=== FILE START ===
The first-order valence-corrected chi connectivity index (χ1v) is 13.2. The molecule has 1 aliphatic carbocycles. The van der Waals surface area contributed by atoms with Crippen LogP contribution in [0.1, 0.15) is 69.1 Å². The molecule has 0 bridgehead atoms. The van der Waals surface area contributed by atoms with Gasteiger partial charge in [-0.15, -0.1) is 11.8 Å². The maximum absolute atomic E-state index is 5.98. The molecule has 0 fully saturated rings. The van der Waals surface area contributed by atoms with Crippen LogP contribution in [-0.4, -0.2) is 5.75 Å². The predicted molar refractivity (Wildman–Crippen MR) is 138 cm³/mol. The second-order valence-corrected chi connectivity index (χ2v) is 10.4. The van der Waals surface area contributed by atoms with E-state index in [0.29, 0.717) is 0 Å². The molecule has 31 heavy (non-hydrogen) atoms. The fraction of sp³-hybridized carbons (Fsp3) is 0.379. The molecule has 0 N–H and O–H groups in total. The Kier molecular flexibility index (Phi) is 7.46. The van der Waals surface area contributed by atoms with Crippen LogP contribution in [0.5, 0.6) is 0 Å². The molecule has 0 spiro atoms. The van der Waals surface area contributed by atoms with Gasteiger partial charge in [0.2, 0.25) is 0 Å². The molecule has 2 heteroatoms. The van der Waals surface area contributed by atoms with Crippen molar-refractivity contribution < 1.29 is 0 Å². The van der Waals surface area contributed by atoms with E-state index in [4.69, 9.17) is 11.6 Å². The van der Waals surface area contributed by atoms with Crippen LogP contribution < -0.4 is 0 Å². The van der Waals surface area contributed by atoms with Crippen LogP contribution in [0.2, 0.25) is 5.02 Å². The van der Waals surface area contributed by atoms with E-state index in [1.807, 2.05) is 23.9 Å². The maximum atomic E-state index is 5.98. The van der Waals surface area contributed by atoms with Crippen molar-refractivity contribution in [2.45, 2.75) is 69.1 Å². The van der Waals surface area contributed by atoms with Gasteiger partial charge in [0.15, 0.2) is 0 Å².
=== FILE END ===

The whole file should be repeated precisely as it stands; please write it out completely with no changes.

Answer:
The first-order valence-corrected chi connectivity index (χ1v) is 13.2. The molecule has 1 aliphatic carbocycles. The van der Waals surface area contributed by atoms with Crippen LogP contribution in [0.1, 0.15) is 69.1 Å². The molecule has 0 bridgehead atoms. The van der Waals surface area contributed by atoms with Gasteiger partial charge in [-0.15, -0.1) is 11.8 Å². The maximum absolute atomic E-state index is 5.98. The molecule has 0 fully saturated rings. The van der Waals surface area contributed by atoms with Crippen LogP contribution in [-0.4, -0.2) is 5.75 Å². The predicted molar refractivity (Wildman–Crippen MR) is 138 cm³/mol. The second-order valence-corrected chi connectivity index (χ2v) is 10.4. The van der Waals surface area contributed by atoms with E-state index in [0.29, 0.717) is 0 Å². The molecule has 31 heavy (non-hydrogen) atoms. The fraction of sp³-hybridized carbons (Fsp3) is 0.379. The molecule has 0 N–H and O–H groups in total. The Kier molecular flexibility index (Phi) is 7.46. The van der Waals surface area contributed by atoms with Crippen LogP contribution in [0.5, 0.6) is 0 Å². The molecule has 0 spiro atoms. The van der Waals surface area contributed by atoms with Gasteiger partial charge in [0.2, 0.25) is 0 Å². The molecule has 2 heteroatoms. The van der Waals surface area contributed by atoms with Crippen molar-refractivity contribution < 1.29 is 0 Å². The van der Waals surface area contributed by atoms with E-state index in [4.69, 9.17) is 11.6 Å². The van der Waals surface area contributed by atoms with Crippen LogP contribution < -0.4 is 0 Å². The van der Waals surface area contributed by atoms with Crippen LogP contribution in [0.2, 0.25) is 5.02 Å². The van der Waals surface area contributed by atoms with E-state index in [1.807, 2.05) is 23.9 Å². The maximum atomic E-state index is 5.98. The van der Waals surface area contributed by atoms with Crippen molar-refractivity contribution in [2.45, 2.75) is 69.1 Å². The van der Waals surface area contributed by atoms with Gasteiger partial charge in [0.15, 0.2) is 0 Å².